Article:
manta ray of the maldives
My first experience of a manta ray was totaly unexpected, my wife and I were having an evening drink on the end of the jetty
on Sun Island.
This is where the Italian restaurant and the decking area sits over the house reef, and at night a spotlight lights up a large section of this lively coral reef, where you can watch hundreds of colourful tropical reef fish.
We were watching these when a giant manta ray came swooping in to view, it was feeding, going back and forth twisting and turning over the reef. It was huge and we were totally mesmerised by this fantastic sight.
That same manta was there every night for the next five nights.
Generally speaking October/November is the end of the south west monsoon and the end of the mating season on the east side of the atolls. This is one of the best times to see manta here as the ocean pressure on the east side starts to push through clear water leading to better visability.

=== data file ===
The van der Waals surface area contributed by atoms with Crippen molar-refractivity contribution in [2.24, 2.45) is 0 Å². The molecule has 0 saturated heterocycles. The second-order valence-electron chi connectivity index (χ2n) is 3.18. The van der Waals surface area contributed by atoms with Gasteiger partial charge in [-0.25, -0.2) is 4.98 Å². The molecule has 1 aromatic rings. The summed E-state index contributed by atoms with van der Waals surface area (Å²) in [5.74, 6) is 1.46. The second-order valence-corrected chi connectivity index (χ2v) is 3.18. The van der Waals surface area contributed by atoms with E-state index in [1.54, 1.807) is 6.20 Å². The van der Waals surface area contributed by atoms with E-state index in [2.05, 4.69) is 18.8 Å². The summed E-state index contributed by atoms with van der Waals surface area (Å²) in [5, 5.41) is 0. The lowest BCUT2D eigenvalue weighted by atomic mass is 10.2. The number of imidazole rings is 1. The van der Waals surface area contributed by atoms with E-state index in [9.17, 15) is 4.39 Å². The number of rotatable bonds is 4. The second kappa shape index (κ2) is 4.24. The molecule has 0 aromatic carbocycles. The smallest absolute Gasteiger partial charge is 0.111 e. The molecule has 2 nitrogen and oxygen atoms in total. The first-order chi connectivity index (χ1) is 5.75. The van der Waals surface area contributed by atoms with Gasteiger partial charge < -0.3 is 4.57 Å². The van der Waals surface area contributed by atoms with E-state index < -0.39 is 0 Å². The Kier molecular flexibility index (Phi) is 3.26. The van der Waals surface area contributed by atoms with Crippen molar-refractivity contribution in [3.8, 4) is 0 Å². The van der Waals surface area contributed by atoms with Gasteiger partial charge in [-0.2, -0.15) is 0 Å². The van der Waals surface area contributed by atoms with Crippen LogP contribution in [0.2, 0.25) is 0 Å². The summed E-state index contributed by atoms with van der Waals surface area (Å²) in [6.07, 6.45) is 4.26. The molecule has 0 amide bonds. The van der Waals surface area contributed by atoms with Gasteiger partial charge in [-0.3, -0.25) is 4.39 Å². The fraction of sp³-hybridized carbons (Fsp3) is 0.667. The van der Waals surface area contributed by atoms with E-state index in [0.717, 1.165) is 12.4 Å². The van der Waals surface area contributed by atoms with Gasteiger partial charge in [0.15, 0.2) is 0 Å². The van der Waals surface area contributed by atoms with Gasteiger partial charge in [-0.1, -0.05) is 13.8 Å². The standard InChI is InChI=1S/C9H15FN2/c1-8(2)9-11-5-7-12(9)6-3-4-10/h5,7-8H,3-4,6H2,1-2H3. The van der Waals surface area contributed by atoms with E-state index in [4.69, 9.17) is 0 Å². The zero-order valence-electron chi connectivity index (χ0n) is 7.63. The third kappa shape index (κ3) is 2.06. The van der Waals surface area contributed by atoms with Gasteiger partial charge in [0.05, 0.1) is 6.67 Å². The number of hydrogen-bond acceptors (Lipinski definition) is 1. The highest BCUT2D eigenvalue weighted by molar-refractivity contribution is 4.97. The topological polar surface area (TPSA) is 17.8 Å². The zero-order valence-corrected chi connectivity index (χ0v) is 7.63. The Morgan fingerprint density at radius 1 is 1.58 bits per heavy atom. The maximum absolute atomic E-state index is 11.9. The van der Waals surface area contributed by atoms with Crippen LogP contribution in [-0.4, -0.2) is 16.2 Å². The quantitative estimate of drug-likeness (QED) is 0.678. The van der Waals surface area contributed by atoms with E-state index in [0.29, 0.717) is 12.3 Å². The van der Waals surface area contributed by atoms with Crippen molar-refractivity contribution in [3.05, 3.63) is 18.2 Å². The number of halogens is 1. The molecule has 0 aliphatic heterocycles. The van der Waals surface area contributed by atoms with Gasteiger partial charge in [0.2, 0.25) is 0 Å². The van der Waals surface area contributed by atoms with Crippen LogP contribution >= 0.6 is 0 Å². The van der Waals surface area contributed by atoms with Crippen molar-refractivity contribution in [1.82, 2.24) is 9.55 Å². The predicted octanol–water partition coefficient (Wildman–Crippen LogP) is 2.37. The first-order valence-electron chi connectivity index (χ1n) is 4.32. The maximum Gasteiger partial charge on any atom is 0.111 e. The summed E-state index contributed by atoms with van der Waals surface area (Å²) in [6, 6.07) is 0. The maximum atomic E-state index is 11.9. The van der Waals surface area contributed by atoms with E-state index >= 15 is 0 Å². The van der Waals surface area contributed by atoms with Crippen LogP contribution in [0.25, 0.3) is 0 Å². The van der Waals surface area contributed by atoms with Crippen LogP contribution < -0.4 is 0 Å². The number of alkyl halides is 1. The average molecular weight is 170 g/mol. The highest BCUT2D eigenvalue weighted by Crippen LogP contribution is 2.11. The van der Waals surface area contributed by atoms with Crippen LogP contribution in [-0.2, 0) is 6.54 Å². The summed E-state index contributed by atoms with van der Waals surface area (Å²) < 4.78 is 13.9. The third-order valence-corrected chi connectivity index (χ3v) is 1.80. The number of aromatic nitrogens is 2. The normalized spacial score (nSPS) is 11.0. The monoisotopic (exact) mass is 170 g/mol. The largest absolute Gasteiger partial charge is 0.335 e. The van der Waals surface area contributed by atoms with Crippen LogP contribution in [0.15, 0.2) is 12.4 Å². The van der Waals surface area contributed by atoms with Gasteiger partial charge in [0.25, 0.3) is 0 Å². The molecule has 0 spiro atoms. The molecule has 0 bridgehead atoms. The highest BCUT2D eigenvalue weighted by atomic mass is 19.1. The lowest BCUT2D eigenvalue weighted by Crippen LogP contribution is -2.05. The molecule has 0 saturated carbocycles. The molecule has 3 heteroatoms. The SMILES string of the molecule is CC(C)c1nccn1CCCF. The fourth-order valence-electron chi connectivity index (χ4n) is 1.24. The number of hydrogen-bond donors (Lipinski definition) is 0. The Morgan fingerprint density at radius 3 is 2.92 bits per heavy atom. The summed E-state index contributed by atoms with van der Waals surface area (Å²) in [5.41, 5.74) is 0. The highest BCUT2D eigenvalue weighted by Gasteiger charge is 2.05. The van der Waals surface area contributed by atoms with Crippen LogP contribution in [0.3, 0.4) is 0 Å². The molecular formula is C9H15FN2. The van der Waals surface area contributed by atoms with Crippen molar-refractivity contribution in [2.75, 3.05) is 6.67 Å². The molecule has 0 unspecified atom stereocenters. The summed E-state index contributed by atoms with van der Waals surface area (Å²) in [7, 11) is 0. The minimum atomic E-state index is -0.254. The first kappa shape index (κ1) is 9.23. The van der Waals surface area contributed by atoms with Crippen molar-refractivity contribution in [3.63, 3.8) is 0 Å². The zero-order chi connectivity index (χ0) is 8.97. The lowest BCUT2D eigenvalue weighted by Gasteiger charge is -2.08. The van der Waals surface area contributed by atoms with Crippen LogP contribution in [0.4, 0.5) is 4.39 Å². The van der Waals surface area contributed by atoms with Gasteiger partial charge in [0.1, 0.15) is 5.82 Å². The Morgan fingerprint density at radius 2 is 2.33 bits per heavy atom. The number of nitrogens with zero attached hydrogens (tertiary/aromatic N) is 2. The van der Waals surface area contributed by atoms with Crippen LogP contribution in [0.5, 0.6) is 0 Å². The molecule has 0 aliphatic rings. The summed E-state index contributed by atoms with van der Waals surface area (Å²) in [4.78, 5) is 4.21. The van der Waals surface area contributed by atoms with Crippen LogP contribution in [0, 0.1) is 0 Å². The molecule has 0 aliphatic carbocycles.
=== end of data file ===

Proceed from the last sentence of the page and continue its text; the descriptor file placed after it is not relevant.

As the plankton gets washed across to the west side of the atolls so the manta migrate there, basicaly following their food.
So the end of November is the end of manta season in the east and the begining of the season in the west.
They then stay in the west for around six months untill May/June when the process is reversed and they head back east.
As a matter of interest a recent study of the Maldivian manta suggests that their population may be counted in the hundreds of thousands.
Every island that I have stayed on all have a dive site called manta point or have a cleaning station where you can watch mantas queuing up to be cleaned by cleaner wrasse, so if you make sure that you are on the right atoll at the right time of year you cant really go wrong.
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